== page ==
What are the most overlooked areas of Due Diligence?

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    Where do you think most organizations do not put enough time and effort in due diligence? How has this impacted the organization in a negative way?

    Luke Sexton

    In today’s world, IT is a critical part of any modern business, yet from my experience, the attention given to IT due diligence is still fairly minimal compared to financial DD, Commercial DD or operational DD.

    Yet, in my opinion, the following questions are critical to get accurate answers to in order to move forward with a potential merger or acquisition:

    – Does the IT organization contribute to the corporate value?
    – Are the business applications scalable, reliant and up to date?
    – Does the target operate a modern IT infrastructure platform free from any technology debt?
    – Is the target’s security organization state-of-the art with strong cyber capabilities?

    These are just some questions for which a negative answer (or not knowing the answer at all) could lead costly and unplanned expenses during the integration phase.

    Jonathan Cohee

    Great question! One area where organizations often fall short in due diligence is in assessing Human Resource / cultural compatibility. Cultural due diligence involves understanding the values, norms, and working styles of the target company and how they align with the acquiring organization. When this aspect is not given enough attention, it can lead to clashes in leadership styles, communication breakdowns, and difficulties in integrating teams and processes. These cultural mismatches can create a negative impact on employee morale, productivity, and overall organizational performance. Additionally, overlooking cultural due diligence can hinder post-acquisition integration efforts and result in a lack of synergy and collaboration between the two organizations. Therefore, placing more time and effort into cultural due diligence is crucial to ensure a smoother transition and maximize the potential benefits of the acquisition.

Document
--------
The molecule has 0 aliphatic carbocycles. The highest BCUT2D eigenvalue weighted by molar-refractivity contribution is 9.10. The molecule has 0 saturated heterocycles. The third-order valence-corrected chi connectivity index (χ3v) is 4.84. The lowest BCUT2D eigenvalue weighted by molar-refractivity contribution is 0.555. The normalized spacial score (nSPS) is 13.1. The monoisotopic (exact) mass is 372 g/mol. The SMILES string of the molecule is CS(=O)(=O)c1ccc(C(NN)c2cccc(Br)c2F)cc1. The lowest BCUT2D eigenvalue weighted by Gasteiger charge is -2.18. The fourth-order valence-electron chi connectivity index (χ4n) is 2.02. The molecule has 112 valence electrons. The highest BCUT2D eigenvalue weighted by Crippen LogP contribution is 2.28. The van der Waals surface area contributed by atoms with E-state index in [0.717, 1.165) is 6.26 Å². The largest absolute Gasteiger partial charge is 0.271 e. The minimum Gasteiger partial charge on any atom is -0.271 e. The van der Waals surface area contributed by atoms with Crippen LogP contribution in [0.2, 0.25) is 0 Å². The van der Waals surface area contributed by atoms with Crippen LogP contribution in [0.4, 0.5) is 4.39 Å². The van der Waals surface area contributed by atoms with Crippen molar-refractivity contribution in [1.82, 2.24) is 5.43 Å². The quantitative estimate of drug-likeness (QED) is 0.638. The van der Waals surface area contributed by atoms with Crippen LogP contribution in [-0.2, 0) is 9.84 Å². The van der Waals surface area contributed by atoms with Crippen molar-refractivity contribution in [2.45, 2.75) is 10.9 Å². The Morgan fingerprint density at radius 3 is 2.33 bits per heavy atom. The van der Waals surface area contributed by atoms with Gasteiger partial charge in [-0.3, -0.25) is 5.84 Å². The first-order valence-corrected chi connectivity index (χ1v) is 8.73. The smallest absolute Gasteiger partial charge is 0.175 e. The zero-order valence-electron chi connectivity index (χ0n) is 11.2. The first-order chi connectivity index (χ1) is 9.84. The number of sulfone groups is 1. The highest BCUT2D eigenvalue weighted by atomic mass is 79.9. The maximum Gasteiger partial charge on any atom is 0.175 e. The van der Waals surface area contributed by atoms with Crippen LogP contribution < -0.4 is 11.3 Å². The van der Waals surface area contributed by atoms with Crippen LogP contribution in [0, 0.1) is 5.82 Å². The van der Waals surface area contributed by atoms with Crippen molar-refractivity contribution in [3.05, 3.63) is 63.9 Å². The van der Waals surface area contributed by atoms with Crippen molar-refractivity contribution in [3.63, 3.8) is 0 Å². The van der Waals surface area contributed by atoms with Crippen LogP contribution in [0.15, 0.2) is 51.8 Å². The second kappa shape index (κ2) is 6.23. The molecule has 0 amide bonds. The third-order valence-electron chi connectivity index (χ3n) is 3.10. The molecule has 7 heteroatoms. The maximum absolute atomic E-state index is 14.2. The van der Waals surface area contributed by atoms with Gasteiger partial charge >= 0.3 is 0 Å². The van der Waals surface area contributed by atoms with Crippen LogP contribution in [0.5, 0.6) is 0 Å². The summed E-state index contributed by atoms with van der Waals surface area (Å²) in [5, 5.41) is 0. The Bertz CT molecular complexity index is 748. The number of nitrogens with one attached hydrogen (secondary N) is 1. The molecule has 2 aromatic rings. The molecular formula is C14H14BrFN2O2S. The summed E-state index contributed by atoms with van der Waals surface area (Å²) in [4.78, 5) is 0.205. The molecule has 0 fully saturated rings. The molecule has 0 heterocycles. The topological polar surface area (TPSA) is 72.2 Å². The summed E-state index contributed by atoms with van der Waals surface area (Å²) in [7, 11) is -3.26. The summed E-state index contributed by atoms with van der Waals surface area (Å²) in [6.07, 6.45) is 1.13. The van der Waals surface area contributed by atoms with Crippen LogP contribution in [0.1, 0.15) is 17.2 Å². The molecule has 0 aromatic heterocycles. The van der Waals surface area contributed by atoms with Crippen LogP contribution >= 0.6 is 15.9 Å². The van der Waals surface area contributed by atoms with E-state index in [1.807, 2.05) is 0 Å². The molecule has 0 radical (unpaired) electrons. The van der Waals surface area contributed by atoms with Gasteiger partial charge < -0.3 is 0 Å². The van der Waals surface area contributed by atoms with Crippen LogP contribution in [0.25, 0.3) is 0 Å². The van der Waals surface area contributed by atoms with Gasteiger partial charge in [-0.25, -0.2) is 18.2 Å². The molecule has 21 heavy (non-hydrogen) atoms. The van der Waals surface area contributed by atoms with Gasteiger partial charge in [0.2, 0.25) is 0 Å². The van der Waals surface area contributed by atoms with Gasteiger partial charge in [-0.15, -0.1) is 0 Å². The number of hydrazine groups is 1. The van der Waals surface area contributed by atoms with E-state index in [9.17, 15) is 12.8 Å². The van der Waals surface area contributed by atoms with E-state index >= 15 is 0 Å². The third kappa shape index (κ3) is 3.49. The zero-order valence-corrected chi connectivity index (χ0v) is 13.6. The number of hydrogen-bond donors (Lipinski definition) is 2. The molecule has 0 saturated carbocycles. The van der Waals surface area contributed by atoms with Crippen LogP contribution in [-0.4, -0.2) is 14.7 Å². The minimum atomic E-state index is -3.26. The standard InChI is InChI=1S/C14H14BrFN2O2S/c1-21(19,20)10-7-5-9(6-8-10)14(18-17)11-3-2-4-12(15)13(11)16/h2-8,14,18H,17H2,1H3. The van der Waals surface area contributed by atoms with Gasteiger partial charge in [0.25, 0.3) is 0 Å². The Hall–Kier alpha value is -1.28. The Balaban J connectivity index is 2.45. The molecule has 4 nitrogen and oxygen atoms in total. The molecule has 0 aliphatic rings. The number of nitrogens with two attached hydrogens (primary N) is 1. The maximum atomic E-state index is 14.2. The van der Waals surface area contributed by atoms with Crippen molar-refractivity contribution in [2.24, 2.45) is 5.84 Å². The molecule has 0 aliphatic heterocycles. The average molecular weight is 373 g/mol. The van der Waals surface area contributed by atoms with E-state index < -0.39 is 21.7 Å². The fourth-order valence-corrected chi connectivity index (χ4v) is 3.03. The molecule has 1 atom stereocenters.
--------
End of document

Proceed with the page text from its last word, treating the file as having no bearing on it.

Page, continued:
John Olmstead

    Good question,
    One area that we see are agreements that may exist with government entities. We see the customer contracts, vendor contracts etc. Often the target will have agreements with the local governments etc regarding Right of way of other area, that we do not discover until well after close and it not only could effect valuation, but operations as well.

    Iryna Whitnah

    Due diligence processes can vary widely depending on the context (such as business acquisitions, investments, partnerships, etc.), but here are some areas that are often overlooked:
    Cultural Due Diligence: Understanding the organizational culture and whether it aligns with your own values and operational style. This includes assessing employee morale, communication norms, and management practices.
    Intellectual Property (IP) Audit: Ensuring that all intellectual property rights (patents, trademarks, copyrights) are properly owned, registered, and protected. This includes assessing any potential IP infringement risks.
    Environmental Due Diligence: Assessing environmental risks and compliance issues related to the business’s operations, such as pollution, hazardous materials, or regulatory violations.
    Cybersecurity Due Diligence: Evaluating the effectiveness of the company’s cybersecurity measures and identifying any vulnerabilities that could pose risks to data security.
    Tax Due Diligence: Reviewing the company’s tax compliance history, potential liabilities, and any pending audits or disputes with tax authorities.
    Customer and Supplier Contracts: Reviewing key contracts with customers and suppliers to understand the terms, obligations, and any potential risks or liabilities.
    Regulatory Compliance: Ensuring the company complies with all relevant laws and regulations in its industry or geographic location.
    Human Resources and Employment Practices: Assessing HR policies, employment contracts, compliance with labor laws, and potential liabilities related to employee claims or disputes.
    Financial Modeling and Forecasting: Conducting a thorough review of financial projections and assumptions to ensure they are realistic and based on accurate data.
    Insurance Coverage: Reviewing existing insurance policies to assess coverage adequacy and identify any gaps or exclusions that could impact the business.

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